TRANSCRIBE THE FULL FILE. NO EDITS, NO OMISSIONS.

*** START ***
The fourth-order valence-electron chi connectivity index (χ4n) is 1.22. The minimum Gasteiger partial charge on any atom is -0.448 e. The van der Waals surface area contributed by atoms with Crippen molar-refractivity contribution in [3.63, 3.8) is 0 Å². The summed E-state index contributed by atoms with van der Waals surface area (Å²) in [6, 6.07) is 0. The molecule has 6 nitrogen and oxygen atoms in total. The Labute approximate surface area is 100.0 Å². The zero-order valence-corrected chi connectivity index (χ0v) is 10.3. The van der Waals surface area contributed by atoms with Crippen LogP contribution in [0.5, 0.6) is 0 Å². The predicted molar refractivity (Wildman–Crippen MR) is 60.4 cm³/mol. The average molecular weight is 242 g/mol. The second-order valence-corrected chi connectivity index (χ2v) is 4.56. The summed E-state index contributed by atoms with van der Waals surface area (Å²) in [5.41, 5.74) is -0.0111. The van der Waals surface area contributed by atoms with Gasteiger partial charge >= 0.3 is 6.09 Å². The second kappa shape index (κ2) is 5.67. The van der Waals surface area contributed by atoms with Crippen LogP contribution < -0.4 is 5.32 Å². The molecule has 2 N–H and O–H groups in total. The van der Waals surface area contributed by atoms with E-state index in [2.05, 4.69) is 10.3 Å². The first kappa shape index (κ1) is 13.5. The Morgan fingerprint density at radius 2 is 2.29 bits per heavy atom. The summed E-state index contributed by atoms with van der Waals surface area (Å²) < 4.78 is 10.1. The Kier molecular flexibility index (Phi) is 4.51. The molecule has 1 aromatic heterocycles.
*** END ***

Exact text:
The fourth-order valence-electron chi connectivity index (χ4n) is 1.22. The minimum Gasteiger partial charge on any atom is -0.448 e. The van der Waals surface area contributed by atoms with Crippen molar-refractivity contribution in [3.63, 3.8) is 0 Å². The summed E-state index contributed by atoms with van der Waals surface area (Å²) in [6, 6.07) is 0. The molecule has 6 nitrogen and oxygen atoms in total. The Labute approximate surface area is 100.0 Å². The zero-order valence-corrected chi connectivity index (χ0v) is 10.3. The van der Waals surface area contributed by atoms with Crippen LogP contribution in [0.5, 0.6) is 0 Å². The predicted molar refractivity (Wildman–Crippen MR) is 60.4 cm³/mol. The average molecular weight is 242 g/mol. The second-order valence-corrected chi connectivity index (χ2v) is 4.56. The summed E-state index contributed by atoms with van der Waals surface area (Å²) in [5.41, 5.74) is -0.0111. The van der Waals surface area contributed by atoms with Gasteiger partial charge >= 0.3 is 6.09 Å². The second kappa shape index (κ2) is 5.67. The van der Waals surface area contributed by atoms with Crippen LogP contribution < -0.4 is 5.32 Å². The molecule has 2 N–H and O–H groups in total. The van der Waals surface area contributed by atoms with E-state index in [2.05, 4.69) is 10.3 Å². The first kappa shape index (κ1) is 13.5. The Morgan fingerprint density at radius 2 is 2.29 bits per heavy atom. The summed E-state index contributed by atoms with van der Waals surface area (Å²) < 4.78 is 10.1. The Kier molecular flexibility index (Phi) is 4.51. The molecule has 1 aromatic heterocycles.